Draghi comments knock euro, yen resumes broad falls
LONDON (Reuters) - The euro dipped against the dollar on Monday as European Central Bank president Mario Draghi said the euro's appreciation added downside risks to inflation and reiterated there were risks to the euro zone economic outlook.
Its drop was limited, however, with traders still inclined to buy the currency on dips, especially against a broadly weaker yen. The Japanese currency resumed broad falls after Japan signalled it would push ahead with aggressive monetary easing, having escaped criticism from G20 countries at the weekend.
But trading volumes were thin, with U.S. markets closed for President's Day.
The euro was down 0.1 percent at $1.3348, having dropped to around $1.3333 following Draghi's comments. It remained above chart support around $1.3310, the 38.2 percent retracement level of its Nov-Feb rally.
"Draghi's comments prompted a bit of a dip in the euro but that just provided better levels to buy the currency," said Jeremy Stretch, head of currency strategy at CIBC.
"There is still enough justification to buy the euro on dips, helped in part by the gains in euro/yen after the G20 seemingly gave the green light for countries to continue measures which weaken their currencies."
Speaking before the European Parliament, Draghi said the euro's exchange rate was not a policy target but was important for growth and stability, adding that appreciation of the euro "is a risk".
The euro has been under selling pressure in the wake of data recently revealing a deeper-than-forecast euro zone recession and on concerns about the outcome of an election in Italy at the weekend.
But it remained higher on the day against a broadly weaker yen, trading up 0.3 percent at 125.46 yen. This left it roughly midway between Friday's two-week low of 122.90 and a 34-month high of 127.71 yen hit earlier this month.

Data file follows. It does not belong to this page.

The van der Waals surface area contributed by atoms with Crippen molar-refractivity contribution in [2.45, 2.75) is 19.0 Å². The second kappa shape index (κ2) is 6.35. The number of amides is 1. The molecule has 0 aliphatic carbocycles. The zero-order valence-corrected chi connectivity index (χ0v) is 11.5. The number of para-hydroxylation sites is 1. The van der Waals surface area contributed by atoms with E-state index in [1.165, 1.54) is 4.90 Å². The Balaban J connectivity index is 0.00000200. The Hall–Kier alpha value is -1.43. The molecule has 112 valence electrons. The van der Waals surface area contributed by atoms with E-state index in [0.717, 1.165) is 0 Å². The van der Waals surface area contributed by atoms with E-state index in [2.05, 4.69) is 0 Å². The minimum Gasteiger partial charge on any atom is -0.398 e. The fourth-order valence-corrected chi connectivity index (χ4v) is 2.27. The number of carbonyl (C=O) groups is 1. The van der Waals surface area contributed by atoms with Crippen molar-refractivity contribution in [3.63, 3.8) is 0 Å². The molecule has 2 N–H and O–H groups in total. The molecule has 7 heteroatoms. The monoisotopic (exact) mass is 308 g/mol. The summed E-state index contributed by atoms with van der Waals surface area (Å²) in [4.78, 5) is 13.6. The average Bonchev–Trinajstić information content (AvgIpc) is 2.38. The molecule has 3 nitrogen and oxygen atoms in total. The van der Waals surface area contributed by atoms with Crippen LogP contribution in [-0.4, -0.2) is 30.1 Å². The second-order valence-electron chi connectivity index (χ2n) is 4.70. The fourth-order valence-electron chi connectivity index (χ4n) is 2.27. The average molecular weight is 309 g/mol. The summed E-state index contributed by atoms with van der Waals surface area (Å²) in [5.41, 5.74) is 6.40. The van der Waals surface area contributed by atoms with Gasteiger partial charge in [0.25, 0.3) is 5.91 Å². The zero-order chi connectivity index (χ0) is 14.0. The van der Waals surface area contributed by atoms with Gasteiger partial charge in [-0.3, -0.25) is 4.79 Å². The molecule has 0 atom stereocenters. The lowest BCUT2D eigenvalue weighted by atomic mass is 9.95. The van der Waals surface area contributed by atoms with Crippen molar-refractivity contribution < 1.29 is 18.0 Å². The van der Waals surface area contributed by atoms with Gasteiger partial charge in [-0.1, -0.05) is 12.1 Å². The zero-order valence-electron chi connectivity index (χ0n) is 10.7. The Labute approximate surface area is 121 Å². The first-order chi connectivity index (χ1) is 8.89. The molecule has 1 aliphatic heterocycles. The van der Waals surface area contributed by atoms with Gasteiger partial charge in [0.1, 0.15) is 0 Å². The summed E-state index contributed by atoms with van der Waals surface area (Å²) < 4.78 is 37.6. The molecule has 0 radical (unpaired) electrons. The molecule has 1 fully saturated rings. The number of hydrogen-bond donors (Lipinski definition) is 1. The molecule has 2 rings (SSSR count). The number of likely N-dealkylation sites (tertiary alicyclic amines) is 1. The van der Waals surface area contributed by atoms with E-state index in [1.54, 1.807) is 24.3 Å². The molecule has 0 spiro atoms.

Against the yen the euro has gained more than 9.5 percent this year, causing some European policymakers to voice concern about its steep ascent.
But European Central Bank policymaker Ewald Nowotny said on Monday the euro was moving within standard ranges and the euro's exchange rate should not be dramatised.
The yen resumed falls as Japan's Prime Minister Shinzo Abe said buying foreign bonds was an option for the central bank.
The dollar was up 0.5 percent to 93.93 yen, recovering from a low of 92.20 hit on Friday and within reach of a 33-month peak around 94.47 set a week ago. But traders said it may run into selling before a reported option barrier at 94.50.
The dollar has risen around 20 percent against the yen since mid-November, when prospects of a new government sparked talk of aggressive monetary easing.
Citi have added a new long dollar/yen spot position to their leveraged trade ideas portfolio and are targeting 95.70 yen with a stop loss at 92.55 yen, they said in a note to clients.
But strategists said while the yen was likely to continue weakening, its fall could lose momentum as investors became wary of betting on further yen weakness until there was more clarity on the next Bank of Japan governor.
Abe's choice for BOJ governor is expected to be announced in coming days. While some expect Asian Development Bank head Haruhiko Kuroda to be the next chief, sources told Reuters that former top financial bureaucrat, Toshiro Muto, who is seen as less radical, was the front-runner.
"You are likely to see some consolidation in dollar/yen, the big unknown is who will get appointed as the new BOJ Governor so it is difficult to put on massive positions beforehand," said Saeed Amen, currency strategist at Nomura.
The dollar rose to a 6-week high against a basket of currencies, with its index hitting 80.727, before dipping back to last trade up 0.1 percent at 80.641.
(Additional reporting by Anooja Debnath; Editing by Toby Chopra)
- Tweet this
- Share this
- Digg this
- Ukraine forces kill up to five rebels, Russia starts drill near border |
- Jodie Foster marries girlfriend Alexandra Hedison
- Boy and girl on Korean ferry drowned with life jackets tied together |
- Australia rules out link between debris and Malaysian plane
- Barclays chairman defends staff bonuses as Standard Life leads shareholder protests